Also, consider mental health hospitals. They sometimes need games for the patients to play or art supplies. Many patients are there over the holidays and would also appreciate a gift, but you need to find out if this is appropriate and what is appropriate to give. For example, makeup might be appreciated by teen and adult patients, but products with mirrors may not be allowed due to the risk of self-harm. You could contact a recreational therapist there to find out. 


Please do not assume you can just "visit" the patient in any hospital. Arrangements must be made in advance and there must be a specific purpose for the visit. It is dangerous for us to have people we don't know wandering in and out of patient rooms. If you have a group that wants to come sing Christmas Carols, we might be able to work that out. But, if you just want to come and hang out with the kids, no, I'm sorry, we can't do that. At our hospital, group crafts are hard to do because the patient mix changes daily and some kids can't come out of their rooms at all. We don't schedule groups to visit during flu season, for obvious reasons.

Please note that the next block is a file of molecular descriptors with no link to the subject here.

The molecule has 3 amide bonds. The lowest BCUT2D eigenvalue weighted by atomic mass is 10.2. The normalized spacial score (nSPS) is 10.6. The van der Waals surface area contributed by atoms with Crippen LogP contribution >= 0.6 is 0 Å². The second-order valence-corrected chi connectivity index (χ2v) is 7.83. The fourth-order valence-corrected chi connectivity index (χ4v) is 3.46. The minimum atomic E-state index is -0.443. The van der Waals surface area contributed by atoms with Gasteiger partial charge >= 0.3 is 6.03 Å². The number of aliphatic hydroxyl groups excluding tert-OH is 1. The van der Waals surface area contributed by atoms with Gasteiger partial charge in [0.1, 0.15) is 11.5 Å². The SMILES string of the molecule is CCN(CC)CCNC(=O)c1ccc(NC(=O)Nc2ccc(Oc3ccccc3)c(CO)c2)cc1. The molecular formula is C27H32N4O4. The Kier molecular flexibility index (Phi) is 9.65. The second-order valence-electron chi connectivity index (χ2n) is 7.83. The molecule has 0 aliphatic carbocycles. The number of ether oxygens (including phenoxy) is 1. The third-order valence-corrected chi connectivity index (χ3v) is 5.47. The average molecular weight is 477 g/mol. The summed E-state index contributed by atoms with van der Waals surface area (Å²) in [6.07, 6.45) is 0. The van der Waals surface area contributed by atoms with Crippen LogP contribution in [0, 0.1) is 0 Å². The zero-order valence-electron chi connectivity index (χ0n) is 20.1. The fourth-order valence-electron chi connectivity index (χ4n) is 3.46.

Edited by TechWife
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For the books maybe there is a learning center or poor public school or somewhere that would appreciate donations. I know in my state some of the public school libraries are pitiful.


As for hospital, last time we took dd to a doctor (pediatric ophthalmologist) the waiting room was pretty sparse. We wondered if that was intentional or not. I don't know if they would appreciate donations for a waiting room.